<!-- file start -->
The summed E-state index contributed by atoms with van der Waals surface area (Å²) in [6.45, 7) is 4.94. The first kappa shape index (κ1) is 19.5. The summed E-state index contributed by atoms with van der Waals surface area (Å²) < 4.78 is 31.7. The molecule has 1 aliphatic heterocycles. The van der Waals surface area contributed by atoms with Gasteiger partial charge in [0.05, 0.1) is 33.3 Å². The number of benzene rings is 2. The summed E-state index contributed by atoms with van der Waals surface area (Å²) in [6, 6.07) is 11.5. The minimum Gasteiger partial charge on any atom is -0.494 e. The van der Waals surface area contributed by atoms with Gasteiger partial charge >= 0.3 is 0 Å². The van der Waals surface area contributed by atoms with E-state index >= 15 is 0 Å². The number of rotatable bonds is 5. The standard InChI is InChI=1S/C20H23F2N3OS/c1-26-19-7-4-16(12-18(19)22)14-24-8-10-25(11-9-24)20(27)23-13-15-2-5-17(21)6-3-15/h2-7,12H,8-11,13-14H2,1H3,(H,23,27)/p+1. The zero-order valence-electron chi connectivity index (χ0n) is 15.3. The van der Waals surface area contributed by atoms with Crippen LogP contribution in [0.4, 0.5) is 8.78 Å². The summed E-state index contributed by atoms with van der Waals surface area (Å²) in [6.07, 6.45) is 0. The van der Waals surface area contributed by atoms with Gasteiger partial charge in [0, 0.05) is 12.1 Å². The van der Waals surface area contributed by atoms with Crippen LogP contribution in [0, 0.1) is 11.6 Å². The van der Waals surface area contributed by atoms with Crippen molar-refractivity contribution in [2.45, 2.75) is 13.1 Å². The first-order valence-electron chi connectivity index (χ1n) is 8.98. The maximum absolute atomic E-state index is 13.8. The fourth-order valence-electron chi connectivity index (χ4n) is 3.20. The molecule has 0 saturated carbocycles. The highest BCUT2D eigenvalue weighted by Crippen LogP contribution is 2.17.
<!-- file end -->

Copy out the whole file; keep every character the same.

The summed E-state index contributed by atoms with van der Waals surface area (Å²) in [6.45, 7) is 4.94. The first kappa shape index (κ1) is 19.5. The summed E-state index contributed by atoms with van der Waals surface area (Å²) < 4.78 is 31.7. The molecule has 1 aliphatic heterocycles. The van der Waals surface area contributed by atoms with Gasteiger partial charge in [0.05, 0.1) is 33.3 Å². The number of benzene rings is 2. The summed E-state index contributed by atoms with van der Waals surface area (Å²) in [6, 6.07) is 11.5. The minimum Gasteiger partial charge on any atom is -0.494 e. The van der Waals surface area contributed by atoms with Gasteiger partial charge >= 0.3 is 0 Å². The van der Waals surface area contributed by atoms with E-state index >= 15 is 0 Å². The number of rotatable bonds is 5. The standard InChI is InChI=1S/C20H23F2N3OS/c1-26-19-7-4-16(12-18(19)22)14-24-8-10-25(11-9-24)20(27)23-13-15-2-5-17(21)6-3-15/h2-7,12H,8-11,13-14H2,1H3,(H,23,27)/p+1. The zero-order valence-electron chi connectivity index (χ0n) is 15.3. The van der Waals surface area contributed by atoms with Crippen LogP contribution in [0.4, 0.5) is 8.78 Å². The summed E-state index contributed by atoms with van der Waals surface area (Å²) in [6.07, 6.45) is 0. The van der Waals surface area contributed by atoms with Gasteiger partial charge in [0, 0.05) is 12.1 Å². The van der Waals surface area contributed by atoms with Crippen LogP contribution in [0, 0.1) is 11.6 Å². The van der Waals surface area contributed by atoms with Crippen molar-refractivity contribution in [2.45, 2.75) is 13.1 Å². The first-order valence-electron chi connectivity index (χ1n) is 8.98. The maximum absolute atomic E-state index is 13.8. The fourth-order valence-electron chi connectivity index (χ4n) is 3.20. The molecule has 0 saturated carbocycles. The highest BCUT2D eigenvalue weighted by Crippen LogP contribution is 2.17.